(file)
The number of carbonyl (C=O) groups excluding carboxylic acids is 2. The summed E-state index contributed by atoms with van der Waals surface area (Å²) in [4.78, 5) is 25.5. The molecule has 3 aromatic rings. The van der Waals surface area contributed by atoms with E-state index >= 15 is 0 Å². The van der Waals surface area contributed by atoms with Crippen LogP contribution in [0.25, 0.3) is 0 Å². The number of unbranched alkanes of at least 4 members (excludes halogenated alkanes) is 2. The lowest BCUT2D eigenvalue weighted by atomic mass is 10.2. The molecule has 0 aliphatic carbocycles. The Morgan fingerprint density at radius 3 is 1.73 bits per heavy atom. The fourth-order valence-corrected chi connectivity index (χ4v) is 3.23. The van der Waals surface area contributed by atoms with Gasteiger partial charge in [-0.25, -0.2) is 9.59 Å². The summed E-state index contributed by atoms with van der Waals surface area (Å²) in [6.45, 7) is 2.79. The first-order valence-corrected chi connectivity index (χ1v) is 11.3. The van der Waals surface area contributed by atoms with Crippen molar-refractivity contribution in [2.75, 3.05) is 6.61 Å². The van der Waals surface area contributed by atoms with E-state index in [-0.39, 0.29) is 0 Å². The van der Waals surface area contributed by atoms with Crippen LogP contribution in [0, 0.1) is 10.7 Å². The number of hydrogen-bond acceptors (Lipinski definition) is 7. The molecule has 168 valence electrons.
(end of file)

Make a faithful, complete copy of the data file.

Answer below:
The number of carbonyl (C=O) groups excluding carboxylic acids is 2. The summed E-state index contributed by atoms with van der Waals surface area (Å²) in [4.78, 5) is 25.5. The molecule has 3 aromatic rings. The van der Waals surface area contributed by atoms with E-state index >= 15 is 0 Å². The van der Waals surface area contributed by atoms with Crippen LogP contribution in [0.25, 0.3) is 0 Å². The number of unbranched alkanes of at least 4 members (excludes halogenated alkanes) is 2. The lowest BCUT2D eigenvalue weighted by atomic mass is 10.2. The molecule has 0 aliphatic carbocycles. The Morgan fingerprint density at radius 3 is 1.73 bits per heavy atom. The fourth-order valence-corrected chi connectivity index (χ4v) is 3.23. The van der Waals surface area contributed by atoms with Gasteiger partial charge in [-0.25, -0.2) is 9.59 Å². The summed E-state index contributed by atoms with van der Waals surface area (Å²) in [6.45, 7) is 2.79. The first-order valence-corrected chi connectivity index (χ1v) is 11.3. The van der Waals surface area contributed by atoms with Crippen molar-refractivity contribution in [2.75, 3.05) is 6.61 Å². The van der Waals surface area contributed by atoms with E-state index in [-0.39, 0.29) is 0 Å². The van der Waals surface area contributed by atoms with Crippen LogP contribution in [0, 0.1) is 10.7 Å². The number of hydrogen-bond acceptors (Lipinski definition) is 7. The molecule has 168 valence electrons.